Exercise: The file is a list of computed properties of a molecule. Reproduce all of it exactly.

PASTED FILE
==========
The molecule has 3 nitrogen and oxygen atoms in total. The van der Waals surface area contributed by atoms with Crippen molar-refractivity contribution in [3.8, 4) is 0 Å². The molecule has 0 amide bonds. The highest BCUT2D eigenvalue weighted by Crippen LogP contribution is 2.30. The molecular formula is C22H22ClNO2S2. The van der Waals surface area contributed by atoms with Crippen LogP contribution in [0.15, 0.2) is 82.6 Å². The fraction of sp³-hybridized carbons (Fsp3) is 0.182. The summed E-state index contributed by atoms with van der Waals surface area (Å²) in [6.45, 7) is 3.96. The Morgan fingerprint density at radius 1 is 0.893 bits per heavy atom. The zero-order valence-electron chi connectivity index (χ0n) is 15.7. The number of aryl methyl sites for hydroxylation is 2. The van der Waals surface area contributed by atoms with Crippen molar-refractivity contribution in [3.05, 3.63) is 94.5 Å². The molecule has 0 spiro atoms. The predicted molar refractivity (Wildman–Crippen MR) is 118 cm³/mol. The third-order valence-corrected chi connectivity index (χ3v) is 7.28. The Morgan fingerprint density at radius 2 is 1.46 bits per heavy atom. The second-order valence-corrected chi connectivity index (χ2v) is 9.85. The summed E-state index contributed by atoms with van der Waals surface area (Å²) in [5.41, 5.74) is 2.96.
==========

The molecule has 3 nitrogen and oxygen atoms in total. The van der Waals surface area contributed by atoms with Crippen molar-refractivity contribution in [3.8, 4) is 0 Å². The molecule has 0 amide bonds. The highest BCUT2D eigenvalue weighted by Crippen LogP contribution is 2.30. The molecular formula is C22H22ClNO2S2. The van der Waals surface area contributed by atoms with Crippen LogP contribution in [0.15, 0.2) is 82.6 Å². The fraction of sp³-hybridized carbons (Fsp3) is 0.182. The summed E-state index contributed by atoms with van der Waals surface area (Å²) in [6.45, 7) is 3.96. The Morgan fingerprint density at radius 1 is 0.893 bits per heavy atom. The zero-order valence-electron chi connectivity index (χ0n) is 15.7. The number of aryl methyl sites for hydroxylation is 2. The van der Waals surface area contributed by atoms with Crippen molar-refractivity contribution in [3.05, 3.63) is 94.5 Å². The molecule has 0 spiro atoms. The predicted molar refractivity (Wildman–Crippen MR) is 118 cm³/mol. The third-order valence-corrected chi connectivity index (χ3v) is 7.28. The Morgan fingerprint density at radius 2 is 1.46 bits per heavy atom. The second-order valence-corrected chi connectivity index (χ2v) is 9.85. The summed E-state index contributed by atoms with van der Waals surface area (Å²) in [5.41, 5.74) is 2.96.